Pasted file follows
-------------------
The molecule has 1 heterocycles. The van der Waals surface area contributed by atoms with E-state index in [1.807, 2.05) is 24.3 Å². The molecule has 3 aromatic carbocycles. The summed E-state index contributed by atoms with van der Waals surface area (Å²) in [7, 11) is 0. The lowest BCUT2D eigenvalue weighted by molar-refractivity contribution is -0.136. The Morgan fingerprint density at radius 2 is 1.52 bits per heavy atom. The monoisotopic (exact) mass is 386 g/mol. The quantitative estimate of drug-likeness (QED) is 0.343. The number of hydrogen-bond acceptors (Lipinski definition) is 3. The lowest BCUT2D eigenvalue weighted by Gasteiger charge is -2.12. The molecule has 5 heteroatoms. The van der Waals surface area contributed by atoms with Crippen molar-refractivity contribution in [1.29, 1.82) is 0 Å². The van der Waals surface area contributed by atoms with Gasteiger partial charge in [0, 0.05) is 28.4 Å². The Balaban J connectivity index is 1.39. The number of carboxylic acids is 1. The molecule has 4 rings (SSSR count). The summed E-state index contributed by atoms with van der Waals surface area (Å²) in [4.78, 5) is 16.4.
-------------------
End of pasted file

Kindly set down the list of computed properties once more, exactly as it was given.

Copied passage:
The molecule has 1 heterocycles. The van der Waals surface area contributed by atoms with E-state index in [1.807, 2.05) is 24.3 Å². The molecule has 3 aromatic carbocycles. The summed E-state index contributed by atoms with van der Waals surface area (Å²) in [7, 11) is 0. The lowest BCUT2D eigenvalue weighted by molar-refractivity contribution is -0.136. The Morgan fingerprint density at radius 2 is 1.52 bits per heavy atom. The monoisotopic (exact) mass is 386 g/mol. The quantitative estimate of drug-likeness (QED) is 0.343. The number of hydrogen-bond acceptors (Lipinski definition) is 3. The lowest BCUT2D eigenvalue weighted by Gasteiger charge is -2.12. The molecule has 5 heteroatoms. The van der Waals surface area contributed by atoms with Crippen molar-refractivity contribution in [1.29, 1.82) is 0 Å². The van der Waals surface area contributed by atoms with Gasteiger partial charge in [0, 0.05) is 28.4 Å². The Balaban J connectivity index is 1.39. The number of carboxylic acids is 1. The molecule has 4 rings (SSSR count). The summed E-state index contributed by atoms with van der Waals surface area (Å²) in [4.78, 5) is 16.4.